The story is a sad one. Mary was very poor and in an unhappy and violent marriage. Five of her six children had died. One day after her husband came home from fishing he ate bread and a bowl of thin stew known as gruel. Not long after eating it he felt ill with stomach pains. The doctor arrived and said that it was inflammation of the bowels. The next day the doctor came again to find him dead and issued a death certificate stating his death was from natural causes.

But gossip and suspicion led the authorities to interrogate Mary and she change her statement a few times, each one more damming. She said she had bought a pennyworth of Arsenic to kill bed bugs (a normal thing to do then). Could the poison have been mixed up with some salt that ended up in the meal by accident or had she had enough of her husband’s violence?

An autopsy was performed by Dr. Prouse and Mr George Shaw, Professor of Chemistry at Queen’s College, Birmingham. This found between two and three grains of arsenic in Thomas’ stomach and thus on the 22nd of May Mary was charged with his murder. Mary was tried at the Coventry Summer Assizes held in the County Hall before Mr. Justice Coleridge on the 28th of July 1849, the case taking just over ten hours to hear. The jury convicted her after two hours of deliberation, adding a recommendation of mercy. When Mr. Justice Coleridge asked them why, they could offer no reason and then returned a verdict of guilty to wilful murder. At that time having a violent husband was no defence!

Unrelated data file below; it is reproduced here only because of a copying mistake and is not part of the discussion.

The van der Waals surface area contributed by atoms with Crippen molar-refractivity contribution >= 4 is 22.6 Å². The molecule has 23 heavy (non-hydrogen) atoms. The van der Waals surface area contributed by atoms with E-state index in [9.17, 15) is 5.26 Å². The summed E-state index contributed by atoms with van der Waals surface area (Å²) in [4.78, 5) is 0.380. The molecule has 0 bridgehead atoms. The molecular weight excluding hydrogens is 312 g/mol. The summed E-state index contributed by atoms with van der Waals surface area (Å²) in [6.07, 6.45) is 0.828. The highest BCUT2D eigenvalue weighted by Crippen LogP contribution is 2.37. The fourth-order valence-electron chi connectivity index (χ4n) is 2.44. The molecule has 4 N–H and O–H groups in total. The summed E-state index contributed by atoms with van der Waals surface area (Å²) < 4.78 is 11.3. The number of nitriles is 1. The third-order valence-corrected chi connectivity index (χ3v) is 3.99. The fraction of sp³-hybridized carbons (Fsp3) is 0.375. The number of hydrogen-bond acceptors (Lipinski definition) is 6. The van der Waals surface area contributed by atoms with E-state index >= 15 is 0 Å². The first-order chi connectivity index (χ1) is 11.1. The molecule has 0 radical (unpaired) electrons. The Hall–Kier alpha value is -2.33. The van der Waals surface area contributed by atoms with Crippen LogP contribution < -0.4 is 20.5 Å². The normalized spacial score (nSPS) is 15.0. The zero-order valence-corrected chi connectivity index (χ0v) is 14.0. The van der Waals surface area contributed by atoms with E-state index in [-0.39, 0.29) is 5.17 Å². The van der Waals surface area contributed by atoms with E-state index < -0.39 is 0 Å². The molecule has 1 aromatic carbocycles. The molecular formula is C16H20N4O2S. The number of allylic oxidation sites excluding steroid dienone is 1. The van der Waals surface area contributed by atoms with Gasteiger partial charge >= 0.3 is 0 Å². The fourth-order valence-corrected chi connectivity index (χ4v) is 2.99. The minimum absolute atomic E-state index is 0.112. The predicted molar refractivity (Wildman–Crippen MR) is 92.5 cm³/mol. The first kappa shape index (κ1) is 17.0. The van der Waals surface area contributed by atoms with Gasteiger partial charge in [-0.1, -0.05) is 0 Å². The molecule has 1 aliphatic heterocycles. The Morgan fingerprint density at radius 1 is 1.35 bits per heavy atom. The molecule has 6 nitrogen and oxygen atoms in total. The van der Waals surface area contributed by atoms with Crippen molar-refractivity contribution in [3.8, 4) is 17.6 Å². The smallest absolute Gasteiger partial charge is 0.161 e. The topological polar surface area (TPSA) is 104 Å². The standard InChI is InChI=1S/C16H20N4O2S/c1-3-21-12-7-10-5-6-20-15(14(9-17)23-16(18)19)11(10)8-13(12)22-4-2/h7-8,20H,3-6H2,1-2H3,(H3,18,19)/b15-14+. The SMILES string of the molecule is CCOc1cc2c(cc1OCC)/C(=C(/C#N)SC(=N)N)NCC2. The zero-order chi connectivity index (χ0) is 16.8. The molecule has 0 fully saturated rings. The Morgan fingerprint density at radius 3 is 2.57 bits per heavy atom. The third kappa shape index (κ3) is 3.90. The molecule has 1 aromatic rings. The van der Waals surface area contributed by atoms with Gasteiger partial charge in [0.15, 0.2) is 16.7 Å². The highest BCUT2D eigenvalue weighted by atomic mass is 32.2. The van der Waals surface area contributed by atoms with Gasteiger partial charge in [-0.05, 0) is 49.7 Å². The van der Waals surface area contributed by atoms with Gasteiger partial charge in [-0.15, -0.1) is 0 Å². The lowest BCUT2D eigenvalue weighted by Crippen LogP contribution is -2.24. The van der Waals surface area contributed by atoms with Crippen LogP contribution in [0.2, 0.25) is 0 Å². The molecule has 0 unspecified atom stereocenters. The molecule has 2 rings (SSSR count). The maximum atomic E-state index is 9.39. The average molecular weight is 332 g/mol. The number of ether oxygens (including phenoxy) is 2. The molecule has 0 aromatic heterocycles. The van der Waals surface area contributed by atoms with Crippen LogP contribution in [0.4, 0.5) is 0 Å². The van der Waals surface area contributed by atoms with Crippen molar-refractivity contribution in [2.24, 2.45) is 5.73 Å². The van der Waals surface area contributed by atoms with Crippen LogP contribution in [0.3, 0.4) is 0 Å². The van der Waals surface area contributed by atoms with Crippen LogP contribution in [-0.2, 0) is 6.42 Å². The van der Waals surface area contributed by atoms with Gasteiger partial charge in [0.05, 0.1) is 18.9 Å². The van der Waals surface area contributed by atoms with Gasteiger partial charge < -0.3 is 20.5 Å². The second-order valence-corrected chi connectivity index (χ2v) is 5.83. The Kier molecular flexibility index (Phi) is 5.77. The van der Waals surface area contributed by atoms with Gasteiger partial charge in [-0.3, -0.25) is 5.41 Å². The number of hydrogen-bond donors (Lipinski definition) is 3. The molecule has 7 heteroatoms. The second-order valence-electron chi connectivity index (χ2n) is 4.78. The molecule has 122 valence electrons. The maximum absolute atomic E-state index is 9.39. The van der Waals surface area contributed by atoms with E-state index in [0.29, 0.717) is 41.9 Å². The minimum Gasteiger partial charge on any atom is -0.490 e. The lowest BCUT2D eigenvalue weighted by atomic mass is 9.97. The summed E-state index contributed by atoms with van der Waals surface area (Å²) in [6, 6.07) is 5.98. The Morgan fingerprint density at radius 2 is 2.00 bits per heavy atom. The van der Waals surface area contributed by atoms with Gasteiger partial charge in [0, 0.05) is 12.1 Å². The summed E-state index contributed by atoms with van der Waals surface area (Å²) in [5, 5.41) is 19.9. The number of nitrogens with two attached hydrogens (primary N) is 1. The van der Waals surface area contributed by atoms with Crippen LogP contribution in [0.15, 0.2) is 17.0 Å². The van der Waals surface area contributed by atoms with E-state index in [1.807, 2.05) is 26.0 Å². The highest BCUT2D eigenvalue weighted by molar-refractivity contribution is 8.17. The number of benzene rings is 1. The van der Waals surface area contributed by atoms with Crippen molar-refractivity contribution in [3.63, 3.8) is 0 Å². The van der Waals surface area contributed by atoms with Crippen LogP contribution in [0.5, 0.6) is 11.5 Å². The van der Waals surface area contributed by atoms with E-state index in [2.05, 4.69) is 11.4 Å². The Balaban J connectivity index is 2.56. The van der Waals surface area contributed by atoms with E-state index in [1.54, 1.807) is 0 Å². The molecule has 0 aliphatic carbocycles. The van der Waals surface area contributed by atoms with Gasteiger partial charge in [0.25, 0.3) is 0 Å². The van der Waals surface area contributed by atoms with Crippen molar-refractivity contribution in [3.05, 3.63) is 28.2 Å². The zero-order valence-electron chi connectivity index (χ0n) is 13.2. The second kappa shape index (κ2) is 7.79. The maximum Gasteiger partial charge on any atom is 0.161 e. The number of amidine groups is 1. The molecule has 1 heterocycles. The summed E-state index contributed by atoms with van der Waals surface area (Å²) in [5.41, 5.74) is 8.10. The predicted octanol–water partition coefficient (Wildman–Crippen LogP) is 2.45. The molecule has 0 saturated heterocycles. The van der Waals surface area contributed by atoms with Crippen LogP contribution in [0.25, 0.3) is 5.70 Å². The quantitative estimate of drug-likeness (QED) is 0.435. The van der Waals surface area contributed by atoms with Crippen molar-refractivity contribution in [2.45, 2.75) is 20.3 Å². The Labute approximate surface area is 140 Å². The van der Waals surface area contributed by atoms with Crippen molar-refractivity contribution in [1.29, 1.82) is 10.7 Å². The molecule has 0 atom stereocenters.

She was then sentenced to death and returned to prison to await execution. In the condemned cell Mary was visited by the prison chaplain, the Rev. Chapman, but he became frustrated by Mary’s refusal to confess to the murder and on the 4th of August held her bare arm over a lighted candle, causing burns and blistering. News of this disgraceful behaviour reached the governor of the Coventry prison and Rev. Chapman was dismissed from the prison service. The following day Mary reportedly made a confession.

Asked what made her do it, Mary could only say: “My husband was in the habit of going with other women, and used me so ill – no one knows what I have suffered.”

Mary’s execution was thus set for Thursday, the 9th of August and she was duly returned to Coventry. She was led the New Drop gallows set up in front of County Hall in Cuckoo Lane just before 10 am. A crowd estimated at between 15 and 20,000 people had come from miles around to watch. She was hanged by William Calcraft, assisted by James Japhcote and appeared to die easily.

Plaque outside County Hall

Mary was buried within the prison grounds. This would be the last execution at Coventry and there is a plaque on the wall of County Hall commemorating it.